Thank you for translating this page! There is a lot of very useful content, some of which I was entirely unaware (the special unwatched pages in particular). I am hesitant, though, to support some of the guidelines under the "Warnings" and "Block" sections.
Templated warnings are popular on Wikipedia, but I tend to think they encourage trolls who are looking for a reaction and get a certain thrill from "collecting" warnings. Warnings do go somewhat against the established policy at en:Wikitravel:How to handle unwanted edits#Trolling. My feeling is that it is best to just quietly undo and correct harmful changes and to exercise cautious judgment and restraint when leaving messages for vandals; I think that templated warnings may encourage quick, counter-productive warnings and actually provoke more unwanted edits.
I would prefer to leave out the timescale guidelines for blocking users. I think it is best to just make it very clear that we only block users or ips as a last resort reserved for extreme situations (i.e., when administrators are not able to keep up with a particularly damaging vandal or an illegal bot). And I would prefer that we don't use long-term blocks at all. If we run into a repeat extreme-case vandal, it seems to me just as effective to use temporary bans and complaints to ip servers because that user can simply come back under new usernames or different ips. Whereas listing long-term bans as an accepted guideline may encourage ineffectual abuse. --Peter 18:25, 25 July 2007 (EDT)
- Peter, thank you for your comments - they are very valuable. However, I am an admin on both Wikipedia and Wikitravel in swedish. I have never seen any indication that vandals would "collect" warnings, so I think that is highly unlikely. Templates are there to make it easier for admins. As for the policy: we must be aware that if a policy (or a manual...) is not in accordance with the real situation, it is the policy that should be changed. As for bans - I do not know about the situation in other countries, but Sweden has one of the worlds highest internet penetration levels, so we get loads of vandalism from schools and anonymous IP:s. In that aspect, Wikitravel in swedish has found it necessary to be much more liberal and we have no problem to ban vandals. Complaints to ISP's have shown to be less efficient. I have no problem leaving out the time scale - after all, it is a suggestion. Riggwelter 11:56, 31 July 2007 (EDT)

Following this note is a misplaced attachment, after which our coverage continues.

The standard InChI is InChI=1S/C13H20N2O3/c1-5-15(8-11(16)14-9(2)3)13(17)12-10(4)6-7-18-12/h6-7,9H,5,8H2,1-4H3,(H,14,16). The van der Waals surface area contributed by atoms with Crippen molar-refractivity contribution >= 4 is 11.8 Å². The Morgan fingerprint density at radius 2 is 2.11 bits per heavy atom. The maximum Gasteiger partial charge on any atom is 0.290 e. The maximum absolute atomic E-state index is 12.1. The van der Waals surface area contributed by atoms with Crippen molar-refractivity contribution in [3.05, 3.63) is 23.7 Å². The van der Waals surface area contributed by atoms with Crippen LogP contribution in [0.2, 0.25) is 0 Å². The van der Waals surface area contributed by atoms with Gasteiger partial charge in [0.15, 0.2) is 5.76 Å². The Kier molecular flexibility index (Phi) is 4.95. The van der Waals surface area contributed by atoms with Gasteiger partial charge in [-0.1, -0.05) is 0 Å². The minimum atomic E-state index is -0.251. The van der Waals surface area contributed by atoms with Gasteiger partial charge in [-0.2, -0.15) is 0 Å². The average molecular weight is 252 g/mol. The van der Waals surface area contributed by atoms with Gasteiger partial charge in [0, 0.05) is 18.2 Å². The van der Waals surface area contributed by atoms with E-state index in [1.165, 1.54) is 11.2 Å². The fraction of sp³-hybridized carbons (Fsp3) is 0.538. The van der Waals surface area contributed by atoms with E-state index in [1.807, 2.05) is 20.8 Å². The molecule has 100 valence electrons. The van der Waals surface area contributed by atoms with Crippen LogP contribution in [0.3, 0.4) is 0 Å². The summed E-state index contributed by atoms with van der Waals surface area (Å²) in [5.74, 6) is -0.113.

- I have to say I think I agree with Peter, for now... Riggwelter I think your approach is great for further down the road (or maybe more immediately on the Swedish version) but for English (and I think many other language versions) we still seem to be doing fine without having to be heavy-handed. In fact I think we've only blocked 1 user account in the history of the English site, plus a few scripts running from anon ips. I like the idea of this manual, but it's natural that we're going to start seeing the differences in how each language version does things as we try to write it :) I think Peter summed up the consensus of the English WT pretty well though, at least. I'm wondering if we'll need to make the admin handbook language-specific? – cacahuate talk 16:46, 31 July 2007 (EDT)
- I think that the localized manual is needed because the situation vary with the language version; number of admins/registered users/anonymous users, geographical distribution, behavior of vandals, etc. In the case of ja:, vandals are not so many but it is hard to watch the site on a 24/365 basis because the active admins are not scattered all over the world, so we use short-term blocks very occasionally. Probably our response makes trolling people pleased, so I just revert and block temporarily without warning, of course I fill in the block reason. Considering ISPs which provide shared ip address to their users, probably I should leave a message on the talk page of the ip. -- Tatata 00:34, 1 August 2007 (EDT)